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  3. Oh, some great ones here, FictionFan! There are too many for me to list among the ones I hope you’ll get, to be honest. I have to be honest; I don’t think I, the Jury would be up your street, so I’m kinda hoping you won’t get that one. The others do look really good, though.

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    • Oh, really? I read one Mickey Spillane years ago and think I felt it was a bit pulpy – I certainly wasn’t inspired to seek out more at the time. I can’t remember the title but it is the one that contained his famous line “her hips waved a happy hello” which I must admit I love! Bit sexist, though, maybe… 😉

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    • Ah, I’d love to get Starship Troopers! I feel after all this Dickens I may need something light! That’s good to know about Go Tell It on the Mountain – I don’t really know much about it, so it will be a adventure… 😀

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  4. I love Little Dorrit and Mansfield Park (though I didn’t like the film adaptation of Mansfield). For entertainment’s sake, I’d like to see what you think of Mickey Spillane’s book, but I agree with Margot. So I’m going to pick The Drowned World. I haven’t read that one, so I’m not sure what to expect.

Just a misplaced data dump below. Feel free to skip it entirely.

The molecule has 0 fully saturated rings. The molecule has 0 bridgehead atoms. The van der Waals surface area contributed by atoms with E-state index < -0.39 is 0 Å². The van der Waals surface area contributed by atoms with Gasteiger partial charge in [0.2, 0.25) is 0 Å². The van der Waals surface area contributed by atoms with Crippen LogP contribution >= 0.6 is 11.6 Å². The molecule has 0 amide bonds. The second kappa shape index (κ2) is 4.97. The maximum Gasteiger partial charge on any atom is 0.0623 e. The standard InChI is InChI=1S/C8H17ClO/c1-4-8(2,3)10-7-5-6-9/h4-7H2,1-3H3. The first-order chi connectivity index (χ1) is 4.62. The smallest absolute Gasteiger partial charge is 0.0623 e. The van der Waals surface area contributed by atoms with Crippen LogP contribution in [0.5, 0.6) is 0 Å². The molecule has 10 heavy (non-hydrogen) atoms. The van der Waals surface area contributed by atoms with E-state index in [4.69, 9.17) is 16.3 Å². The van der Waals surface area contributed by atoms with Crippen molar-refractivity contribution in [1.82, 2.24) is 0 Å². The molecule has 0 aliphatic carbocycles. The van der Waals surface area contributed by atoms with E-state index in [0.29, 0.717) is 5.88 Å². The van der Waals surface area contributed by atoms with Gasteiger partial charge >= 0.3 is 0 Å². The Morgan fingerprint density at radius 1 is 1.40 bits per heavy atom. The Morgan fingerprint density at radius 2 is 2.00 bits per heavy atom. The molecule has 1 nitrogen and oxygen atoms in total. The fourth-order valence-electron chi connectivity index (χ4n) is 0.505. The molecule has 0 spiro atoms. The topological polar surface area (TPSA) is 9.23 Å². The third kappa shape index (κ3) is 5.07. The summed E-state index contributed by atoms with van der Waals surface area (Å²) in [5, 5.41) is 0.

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    • I love Mansfield Park too – her most underrated book, I think. I expect I loved Little Dorrit too but it’s so long since I read it I don’t remember much – so it will almost be like reading it for the first time! Ha – you’ve both got me so intrigued now I’m really hoping the Spillane comes up! I don’t know much about The Drowned World either, but the blurb looks intriguing – I’d be happy to get it. 😀